Which camera should I get?

bighorn sheep lamb mammoth springs gardiner yellowstone national park

Looking at new cameras and reading reviews (yes, I still haven’t bought a new camera yet) has been a great reminder that actually getting out and shooting is much more important than the gear you’re using. I’ve read discussions where people have popped in just to tell a group of users they’re wasting their time shooting micro four-thirds (M43) when there are better sensors out there. As if the most technologically advanced sensor determines the worth of the photo they take.

I’ve shot with many different brands of cameras over the last decade and a half—Sony, Canon, Pentax, Nikon, and back to Canon, with some Olympus for fun in the middle there. I’ve never had much brand loyalty. I will say Pentax was the first system that made photography really click for me. After borrowing my old photo editor, Kisa Koenig‘s medium-format Hasselblad, I felt confident shooting completely manually. The Pentax K100D was one of the only cameras at the time that accepted legacy glass which allowed for a lot of options for the frugal photographer.

As time went on and I dove further into wildlife photography, automatic features became very handy. Good autofocus and low-light capabilities could help me in situations where I was tracking small birds in wooded areas. When I lived near Yellowstone National Park, though, the wildlife was huge and the Pentax with my Sigma 135-400mm was long enough to get me fairly close to many animals.

The above image was taken with my Pentax K100D and the Sigma 135-400mm the day after I bought it from Bozeman Camera Shop in Montana. Driving home, we detoured into Yellowstone and the first thing we see inside the Gardiner entrance were this bighorn sheep family aside a steep cliff. To this day, it’s still one of my favorite moments shooting in Yellowstone. The light was just amazing and it was just a random moment.

mountain bluebird yellowstone national park nikon 70-300mm

The switch to Nikon was after moving back to Florida. There’s not a lot of big wildlife here (other than alligators). My family and I started visiting all of the birding trails in the state on the weekends. The Pentax K100D wasn’t keeping up. I was constantly missing my focus and at 6 megapixels, there wasn’t a lot of room for cropping. The Nikon D90 was this tool in my budget that has much faster and more accurate focusing speed, better low-light capabilities, a solidly-built body, and more megapixels. Nikon also offered a great assortment of telephoto lenses compared to Pentax.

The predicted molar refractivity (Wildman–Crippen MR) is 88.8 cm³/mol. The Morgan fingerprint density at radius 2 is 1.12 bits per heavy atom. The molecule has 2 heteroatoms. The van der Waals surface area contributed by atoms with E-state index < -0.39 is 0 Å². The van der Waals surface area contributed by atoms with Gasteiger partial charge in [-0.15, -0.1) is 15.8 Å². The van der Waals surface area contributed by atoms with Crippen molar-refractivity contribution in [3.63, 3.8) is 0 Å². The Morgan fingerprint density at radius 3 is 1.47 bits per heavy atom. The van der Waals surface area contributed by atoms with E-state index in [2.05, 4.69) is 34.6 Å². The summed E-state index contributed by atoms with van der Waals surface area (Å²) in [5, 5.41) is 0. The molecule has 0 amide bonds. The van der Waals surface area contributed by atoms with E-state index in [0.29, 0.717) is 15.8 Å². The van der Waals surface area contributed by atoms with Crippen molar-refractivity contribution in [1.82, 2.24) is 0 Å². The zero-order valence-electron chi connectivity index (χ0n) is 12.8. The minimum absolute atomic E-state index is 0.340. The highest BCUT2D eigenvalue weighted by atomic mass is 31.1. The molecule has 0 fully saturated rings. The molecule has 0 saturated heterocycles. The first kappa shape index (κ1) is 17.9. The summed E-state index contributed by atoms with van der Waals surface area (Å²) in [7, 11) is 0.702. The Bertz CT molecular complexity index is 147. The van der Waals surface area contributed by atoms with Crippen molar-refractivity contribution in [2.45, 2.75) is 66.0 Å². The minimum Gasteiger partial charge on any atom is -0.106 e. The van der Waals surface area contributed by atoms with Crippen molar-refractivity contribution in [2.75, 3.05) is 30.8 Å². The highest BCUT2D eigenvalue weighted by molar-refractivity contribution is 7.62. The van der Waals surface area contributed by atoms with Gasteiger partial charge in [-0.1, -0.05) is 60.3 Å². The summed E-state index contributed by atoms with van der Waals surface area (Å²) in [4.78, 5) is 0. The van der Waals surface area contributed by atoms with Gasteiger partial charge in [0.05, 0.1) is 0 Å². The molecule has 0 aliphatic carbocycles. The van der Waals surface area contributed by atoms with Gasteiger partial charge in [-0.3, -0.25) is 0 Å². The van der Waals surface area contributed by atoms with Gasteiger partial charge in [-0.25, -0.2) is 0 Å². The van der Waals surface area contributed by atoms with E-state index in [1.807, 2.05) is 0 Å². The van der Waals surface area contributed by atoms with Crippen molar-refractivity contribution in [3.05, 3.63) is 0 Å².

The photograph above of the mountain bluebird was taken after we made the switch to Nikon. Not far from where the bighorn sheep photo was taken, we sat in brush on a chilly morning below Mammoth Springs where nearby elk were bugling and running up the hills.

Was that mountain bluebird shot possible with the Pentax? Maybe. It was just easier to make happen with the Nikon.

Different tools have different uses. Some cameras work better than others in certain situations, but I just get annoyed with the idea that there is a “best” camera out there. It’s hard for me not to find work that I like from almost every camera out there. However, if I went by people talking on Internet forums, the only good photos should be shot with a Sony A7Sii or other camera du jour.


If that was true, why would I have just recommended my own mother to get an Olympus OMD E-M10… a lowly M43 instead of a full-frame system. Well, my recently retired mom who loves traveling and photography liked the idea of having something smaller and lighter, though she didn’t want to lose much from what her Canon T5i offered her.

She took her new OMD E-M10, kit lens and the Panasonic 100-300mm OS up to North Carolina for a week and came back with images she would have gotten with her current kit and more. I took the photo above in her backyard garden with her new kit. She loved using the camera and felt it was just easier to take with her everywhere compared to her Canon system.

Long story short, good photos can be taken with most every kit out there. If you’re getting lost choosing a camera because you don’t know which one is best, you’ll never find it. Go with a system that offers you the functions that you need. Cameras are just tools in the end. They don’t make great photos–you do.

1 Comment

  • Real solid gold advice there. Yeah, it’s the photographer that captures the best moments. The gear is just the equipment. Just as music comes from the pianist, not the piano.

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